Over the last couple of days we have started to look at tackling the big issue of how to stay happy as an artist. This is also true for non artist types but I’ve focused my writings towards artistic minds as I consider myself one and have seen fellow artists struggle with the same thing again and again over my years in the industry.
It’s not that it’s necessarily harder as an artist to remain happy but I do know a few things that we all seem to deal with. In creating art, and especially creating art for others we build the habit of looking for approval in the things that we create. If we aren’t careful as artists and people this sense of looking for approval can very easy start to leak over into the rest of our lives. Quite literally becoming, “Does this dress make me look good?” “Was dinner really ok?” Everything that we create from our art pieces to our personal look, to food we make for others, our homework for classes…. all of it. It gets to a point that it becomes toxic. We loose our sense of self and self approval and start spiraling downward which can have good or ill affects on our art.
Some artists thrive from the sense of loss *of direction, those around them, pain of all kinds etc.* I personally don’t thrive on these feelings. Sure I might create something but it will be super sketchy and definitely a good outlet, but it’s not necessarily pieces I want to put up for people to see. The art I create at it’s best comes from a place of calm and happy. So I needed to find a way to stay calm and happy.
How did I get there?
When we started I had everyone create a list *I don’t know if you’ve actually done this, but if you’re going along with this blog I’m going to assume you have.*
Once that list was created I told you all to honor yourselves and really acknowledge everything you are going through both big and small.
Now comes the next step of work. Starting to move through the things you’ve listed so that you can start crossing them off of your list. I’d personally start with one of the small things. Whether it was doing dishes, or making the bed. Do one of the things you can immediately cross off your list. It will feel good. Next, pick something that’s a little more difficult. Continue this process this way always remembering to celebrate things when you’re done. It’s YOU doing the work and YOU deserve to be celebrated.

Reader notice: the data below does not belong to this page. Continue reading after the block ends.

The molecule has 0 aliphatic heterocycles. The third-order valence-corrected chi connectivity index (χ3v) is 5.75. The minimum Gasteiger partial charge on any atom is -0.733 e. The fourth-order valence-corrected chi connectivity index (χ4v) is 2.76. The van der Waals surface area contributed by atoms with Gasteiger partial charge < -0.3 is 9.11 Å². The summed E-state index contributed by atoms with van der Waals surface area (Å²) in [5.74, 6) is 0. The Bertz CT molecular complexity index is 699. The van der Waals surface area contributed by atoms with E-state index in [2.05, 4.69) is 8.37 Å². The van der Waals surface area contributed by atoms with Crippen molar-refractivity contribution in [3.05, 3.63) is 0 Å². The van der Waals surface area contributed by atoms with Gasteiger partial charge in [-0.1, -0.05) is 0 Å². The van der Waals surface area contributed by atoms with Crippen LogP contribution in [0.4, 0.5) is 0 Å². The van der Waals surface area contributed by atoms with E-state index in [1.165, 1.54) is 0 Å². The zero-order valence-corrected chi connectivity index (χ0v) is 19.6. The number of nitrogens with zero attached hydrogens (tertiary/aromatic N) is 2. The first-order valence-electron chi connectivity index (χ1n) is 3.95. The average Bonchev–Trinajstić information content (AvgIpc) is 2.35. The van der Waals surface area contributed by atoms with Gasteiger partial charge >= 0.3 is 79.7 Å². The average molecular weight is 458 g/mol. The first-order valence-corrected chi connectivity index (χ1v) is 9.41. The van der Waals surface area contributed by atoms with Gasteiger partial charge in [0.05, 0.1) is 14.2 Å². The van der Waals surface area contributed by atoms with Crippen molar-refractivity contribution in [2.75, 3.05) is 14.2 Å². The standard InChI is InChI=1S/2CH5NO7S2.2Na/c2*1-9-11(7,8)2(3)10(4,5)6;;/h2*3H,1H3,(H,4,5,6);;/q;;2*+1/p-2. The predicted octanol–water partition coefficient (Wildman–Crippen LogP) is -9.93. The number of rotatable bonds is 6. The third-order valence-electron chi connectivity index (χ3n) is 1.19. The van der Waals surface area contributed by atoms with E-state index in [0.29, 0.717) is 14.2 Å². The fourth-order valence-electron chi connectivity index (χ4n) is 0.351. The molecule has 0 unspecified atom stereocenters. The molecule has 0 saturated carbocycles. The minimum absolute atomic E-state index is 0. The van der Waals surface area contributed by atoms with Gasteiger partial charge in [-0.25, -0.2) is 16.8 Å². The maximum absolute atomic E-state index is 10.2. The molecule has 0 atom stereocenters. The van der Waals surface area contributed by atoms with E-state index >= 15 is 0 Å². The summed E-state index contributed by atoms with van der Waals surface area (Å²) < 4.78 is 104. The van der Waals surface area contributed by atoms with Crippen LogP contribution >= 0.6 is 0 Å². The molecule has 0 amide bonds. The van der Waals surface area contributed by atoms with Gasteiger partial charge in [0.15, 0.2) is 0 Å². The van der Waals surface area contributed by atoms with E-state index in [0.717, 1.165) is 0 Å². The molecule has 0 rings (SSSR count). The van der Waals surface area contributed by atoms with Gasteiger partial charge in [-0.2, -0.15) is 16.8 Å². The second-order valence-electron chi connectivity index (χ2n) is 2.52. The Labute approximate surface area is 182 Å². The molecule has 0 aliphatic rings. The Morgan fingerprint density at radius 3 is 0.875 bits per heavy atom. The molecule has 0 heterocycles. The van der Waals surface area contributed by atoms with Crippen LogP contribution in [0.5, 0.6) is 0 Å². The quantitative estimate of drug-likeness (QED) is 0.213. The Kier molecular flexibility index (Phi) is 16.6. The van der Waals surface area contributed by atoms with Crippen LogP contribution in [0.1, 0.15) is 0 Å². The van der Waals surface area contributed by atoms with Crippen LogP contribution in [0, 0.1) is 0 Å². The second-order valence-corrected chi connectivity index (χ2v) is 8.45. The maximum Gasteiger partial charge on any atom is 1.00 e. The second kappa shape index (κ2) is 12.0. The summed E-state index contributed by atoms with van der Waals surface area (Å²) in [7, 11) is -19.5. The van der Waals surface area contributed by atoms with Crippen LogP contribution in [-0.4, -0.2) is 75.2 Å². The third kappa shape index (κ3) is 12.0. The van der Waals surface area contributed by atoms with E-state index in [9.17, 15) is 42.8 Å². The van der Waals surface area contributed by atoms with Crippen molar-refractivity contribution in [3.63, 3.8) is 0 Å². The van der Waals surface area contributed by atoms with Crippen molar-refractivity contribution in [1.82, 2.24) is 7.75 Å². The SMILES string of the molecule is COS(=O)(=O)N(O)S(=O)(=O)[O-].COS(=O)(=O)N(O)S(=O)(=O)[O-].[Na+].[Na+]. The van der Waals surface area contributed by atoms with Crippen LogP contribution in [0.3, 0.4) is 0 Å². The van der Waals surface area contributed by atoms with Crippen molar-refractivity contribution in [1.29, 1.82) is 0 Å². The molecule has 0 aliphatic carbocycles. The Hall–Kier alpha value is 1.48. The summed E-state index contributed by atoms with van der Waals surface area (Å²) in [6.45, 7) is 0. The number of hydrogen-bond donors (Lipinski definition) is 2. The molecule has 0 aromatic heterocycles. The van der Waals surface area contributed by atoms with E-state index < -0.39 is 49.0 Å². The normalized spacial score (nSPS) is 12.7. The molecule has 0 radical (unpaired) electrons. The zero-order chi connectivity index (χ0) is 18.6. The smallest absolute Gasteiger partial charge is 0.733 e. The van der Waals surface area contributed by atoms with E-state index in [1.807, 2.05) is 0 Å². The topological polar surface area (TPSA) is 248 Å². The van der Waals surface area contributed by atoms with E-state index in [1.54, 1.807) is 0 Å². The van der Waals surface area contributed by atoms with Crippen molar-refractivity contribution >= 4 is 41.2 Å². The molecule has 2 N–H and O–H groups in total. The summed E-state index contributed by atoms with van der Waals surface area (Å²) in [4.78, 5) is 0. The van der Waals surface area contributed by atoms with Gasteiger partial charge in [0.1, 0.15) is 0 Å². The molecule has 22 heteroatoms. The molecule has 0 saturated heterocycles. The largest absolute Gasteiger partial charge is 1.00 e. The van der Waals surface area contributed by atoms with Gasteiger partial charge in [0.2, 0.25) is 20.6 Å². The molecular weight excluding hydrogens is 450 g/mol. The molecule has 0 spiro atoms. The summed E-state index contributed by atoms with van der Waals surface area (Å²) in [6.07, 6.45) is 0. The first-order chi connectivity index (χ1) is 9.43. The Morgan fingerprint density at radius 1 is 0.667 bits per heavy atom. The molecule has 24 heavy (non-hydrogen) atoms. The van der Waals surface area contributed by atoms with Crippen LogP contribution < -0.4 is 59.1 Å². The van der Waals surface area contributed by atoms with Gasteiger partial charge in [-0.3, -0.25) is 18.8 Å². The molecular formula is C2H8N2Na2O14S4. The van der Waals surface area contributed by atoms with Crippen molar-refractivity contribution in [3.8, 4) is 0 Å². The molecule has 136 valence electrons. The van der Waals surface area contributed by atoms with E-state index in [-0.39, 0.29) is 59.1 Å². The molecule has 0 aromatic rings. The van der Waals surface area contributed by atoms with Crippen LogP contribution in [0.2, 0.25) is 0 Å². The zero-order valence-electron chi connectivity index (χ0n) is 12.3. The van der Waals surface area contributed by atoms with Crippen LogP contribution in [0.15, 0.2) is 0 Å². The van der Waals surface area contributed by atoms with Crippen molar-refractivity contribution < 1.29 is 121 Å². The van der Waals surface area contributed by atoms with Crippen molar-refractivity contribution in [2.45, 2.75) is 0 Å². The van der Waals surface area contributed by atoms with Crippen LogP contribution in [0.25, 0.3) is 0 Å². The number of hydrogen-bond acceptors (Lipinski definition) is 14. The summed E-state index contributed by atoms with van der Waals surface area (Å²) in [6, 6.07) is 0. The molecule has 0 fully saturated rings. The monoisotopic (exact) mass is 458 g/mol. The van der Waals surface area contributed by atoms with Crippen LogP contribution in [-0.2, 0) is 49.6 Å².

Another thing to try:
–The Ultimate Man or Woman Exercise.
–from book “Path of the White Wolf” by Robin Youngblood and Sandy D’Entremont
This book and especially the first exercise in it, “The Ultimate Man or Woman” has given me a way to work through some of the darkest and hardest times in my life in a productive and gentle manner. In short it asks you two write about “The Ultimate Man or Woman” every day, for at least 15 minutes *or more should you choose* for 27 days. Why 27 days? This is the time in which it takes to make something habit. Writing in a journal is good for personal journeys as is, this I feel is even better. What does the ultimate man or woman do? How do they look? What do they eat? Where do they live? What type of job do they have?
Spoiler Alert: I started recognizing that I was writing about the woman I wanted to be. In writing these things down day after day I was able to start picking up aspects that this Ultimate Woman had, and in doing so became my own Ultimate Woman.
I return to this exercise often, and it has been just as effective the third and fourth time as it was on the first.
Whether its the “Path of the White Wolf” and using exercises like “The Ultimate Man or Woman” writing, you’ll want to find a routine or path that works for you. Everyone’s path is going to vary a little bit, and as long as it is non self destructive, non harming to self or others, it is a good path.
How has your experience been so far? What are things you want to work on?
If you ever have questions or want to inquire further to anything I’ve said please feel free to reach out to me through the following channels.
Disclaimer: The information written here is based purely on my own beliefs and experiences. I am not a licensed psychiatrist, therapist, or persons of medical training.